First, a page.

by Abraham Cremeens
The church is not a building. We learned that quite effectively during the shelter in place last spring. Fruitful ministry continued even while we didn’t meet together on Sunday mornings. However, during that same season, we also recognized how much we missed gathering in our building. That sounds funny to say, but it acknowledges an important tension: while the church is not a building, we thank God for a space to meet together in life-on-life ministry. That being true, how do we steward our property for maximum impact?
Thank you for participating in this process regarding the Building Revamp. Voting to spend up to $40,000 for construction documents toward a $625,000-700,000 renovation project is no small matter. Some of you may choose not to vote in favor of this opportunity. We as elders certainly respect that. But allow me one more moment to share why we think this is worth pursuing and to give a sense of our vision.
God calls us as his church to life-changing gospel ministry in the context of deepening relationships. God designed relationships as the bridge on which the gospel travels. Revamping our building must serve that purpose and help us gather, grow, and scatter as a church family. But how?
We love gathering together each week in worship. Several other ministries take place each Sunday morning that help us grow in Christlikeness as well. Yet intentionality is required to help visitors and even longtime members effectively connect. Studies show that guests make a decision within the first 7-10 minutes of whether or not they will return to a church they visit. That’s before engaging in our worship gathering around the Word and in song. In fact, most of that time is spent in the foyer. Yet it is overcrowded and lacks signage to connect people to life-changing ministry in which they can grow and be equipped.
It’s time to be strategic with that space and open it up for gospel-saturated and relational ministry. By removing the coat rack walls, adding signage, and creating intentional seating for people to connect, the foyer shifts from a passing zone to a connecting space. In the remodel, we now see pockets of conversation before and after gathering in worship where church members take advantage of God-ordained moments in conversation. It becomes a place that says, “Welcome, stay awhile; let’s connect.”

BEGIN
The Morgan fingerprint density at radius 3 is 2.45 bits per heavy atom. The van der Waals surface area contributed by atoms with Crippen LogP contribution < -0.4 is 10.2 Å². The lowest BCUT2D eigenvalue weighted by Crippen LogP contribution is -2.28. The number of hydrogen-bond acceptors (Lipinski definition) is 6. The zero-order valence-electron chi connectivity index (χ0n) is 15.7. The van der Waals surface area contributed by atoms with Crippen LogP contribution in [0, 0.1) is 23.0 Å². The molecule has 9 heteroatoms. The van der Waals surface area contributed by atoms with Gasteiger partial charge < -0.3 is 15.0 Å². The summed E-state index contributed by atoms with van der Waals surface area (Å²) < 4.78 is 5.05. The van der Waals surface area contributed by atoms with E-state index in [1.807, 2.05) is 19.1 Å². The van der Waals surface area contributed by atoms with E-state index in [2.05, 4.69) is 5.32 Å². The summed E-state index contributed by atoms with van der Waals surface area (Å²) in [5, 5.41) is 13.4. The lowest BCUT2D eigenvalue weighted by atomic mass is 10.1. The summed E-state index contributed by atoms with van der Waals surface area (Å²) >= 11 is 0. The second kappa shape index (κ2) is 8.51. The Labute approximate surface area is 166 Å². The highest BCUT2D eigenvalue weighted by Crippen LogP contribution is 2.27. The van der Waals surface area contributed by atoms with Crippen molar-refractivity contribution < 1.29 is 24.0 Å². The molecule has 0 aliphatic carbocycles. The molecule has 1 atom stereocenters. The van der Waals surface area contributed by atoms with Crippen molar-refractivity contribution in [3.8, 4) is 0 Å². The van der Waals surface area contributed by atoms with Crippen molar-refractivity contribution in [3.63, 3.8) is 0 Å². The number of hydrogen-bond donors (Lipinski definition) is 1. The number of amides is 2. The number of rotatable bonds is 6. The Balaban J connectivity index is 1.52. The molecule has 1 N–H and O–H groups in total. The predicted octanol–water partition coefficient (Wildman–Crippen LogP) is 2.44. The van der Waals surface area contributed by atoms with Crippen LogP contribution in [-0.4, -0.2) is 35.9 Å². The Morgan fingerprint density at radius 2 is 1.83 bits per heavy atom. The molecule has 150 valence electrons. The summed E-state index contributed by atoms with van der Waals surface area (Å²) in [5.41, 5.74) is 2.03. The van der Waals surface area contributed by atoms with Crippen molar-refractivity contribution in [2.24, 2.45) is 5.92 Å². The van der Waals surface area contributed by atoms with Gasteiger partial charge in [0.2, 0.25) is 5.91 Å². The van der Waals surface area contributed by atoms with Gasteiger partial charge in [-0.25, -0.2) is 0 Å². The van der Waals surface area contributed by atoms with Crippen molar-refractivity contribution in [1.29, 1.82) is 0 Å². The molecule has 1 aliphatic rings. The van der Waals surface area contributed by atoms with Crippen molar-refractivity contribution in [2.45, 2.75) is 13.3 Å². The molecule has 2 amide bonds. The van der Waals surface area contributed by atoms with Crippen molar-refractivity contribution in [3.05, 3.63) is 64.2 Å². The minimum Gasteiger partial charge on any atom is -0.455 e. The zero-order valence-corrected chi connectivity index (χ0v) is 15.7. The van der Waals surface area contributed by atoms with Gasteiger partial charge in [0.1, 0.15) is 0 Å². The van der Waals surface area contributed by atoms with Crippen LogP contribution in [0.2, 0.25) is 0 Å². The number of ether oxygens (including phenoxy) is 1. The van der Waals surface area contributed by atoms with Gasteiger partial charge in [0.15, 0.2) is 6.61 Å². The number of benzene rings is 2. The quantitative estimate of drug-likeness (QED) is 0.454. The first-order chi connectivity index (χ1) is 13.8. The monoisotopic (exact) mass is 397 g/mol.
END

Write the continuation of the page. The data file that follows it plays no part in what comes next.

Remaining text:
We prize being an intergenerational church because that is God’s heart. We value the laughter of children and the wisdom that comes with gray hair. We want multi-generational ministry. We are healthier for it, and yet not every ministry is accessible to every member of our church. That’s a problem.
Last winter, the women’s ministry determined to design a homerun Connection Hour just for women. It contained great content and the high value of connecting women to women across generational gaps. The opportunity took place upstairs for multiple reasons, and yet a few of the women could not participate because physical limitations prevented them from using the stairs. That is heartbreaking. If we want generations to interconnect, then our whole building needs to be accessible.
It is time to open up the second level by installing an elevator. This would meet current needs and casts a vision for our future. Lord willing, we want more and more of the oldest in society and those with physical limitations to become “all-in” as a part of our spiritual family. An investment like this truly cares for all kinds of people.
We also love investing in the youngest in our midst: rocking babies and pointing little 2-year-old minds to Jesus. We thank God for the buzz of new life in that wing of our building.
There are some concerns to address, though. For one, we have the wonderful problem of having outgrown some of that space. Year after year, we have too many two-year-olds! That’s a great “problem.” Further, while we have an effective Child Protection Policy in place with wonderful volunteers who abide by that policy, this remodel presents an opportunity to upgrade our structures to support even more safety and security.
It’s time to open up this wing by expanding the 2s room and moving the check-in desk out to the front as a checkpoint between adults and kids in those rooms. We would also create an overhead door so the whole wing could be closed off in the event of an emergency lockdown.
Thank you for participating in this process. We are a community of disciple-makers toward the Great Commission, and times like these present the opportunity to seek God together.
Be sure to come to Family Gathering at 6:00 pm in the auditorium on October 4 to vote and help us discern the way forward. On that date, you will vote on whether or not to authorize spending up to $40,000 for construction documents. However, please only vote in that direction if you also see the merit of pursuing the whole project once we get a guaranteed maximum price. We don’t want to spend any more money unless we intend to see this through. Another vote will come in December regarding the overall project.
As you prepare, you can access artist renderings, the overall layout of the proposed remodel, and the recording of the September 13 informational meeting below. Please email any questions to firstname.lastname@example.org or contact us personally. See you on October 4.
God bless you, Kossuth!
Artist Rendering: Foyer 1
Artist Rendering: Foyer 2
Artist Rendering: Nursery check-in
Proposed Remodel Floor Plan
September 13 Informational Meeting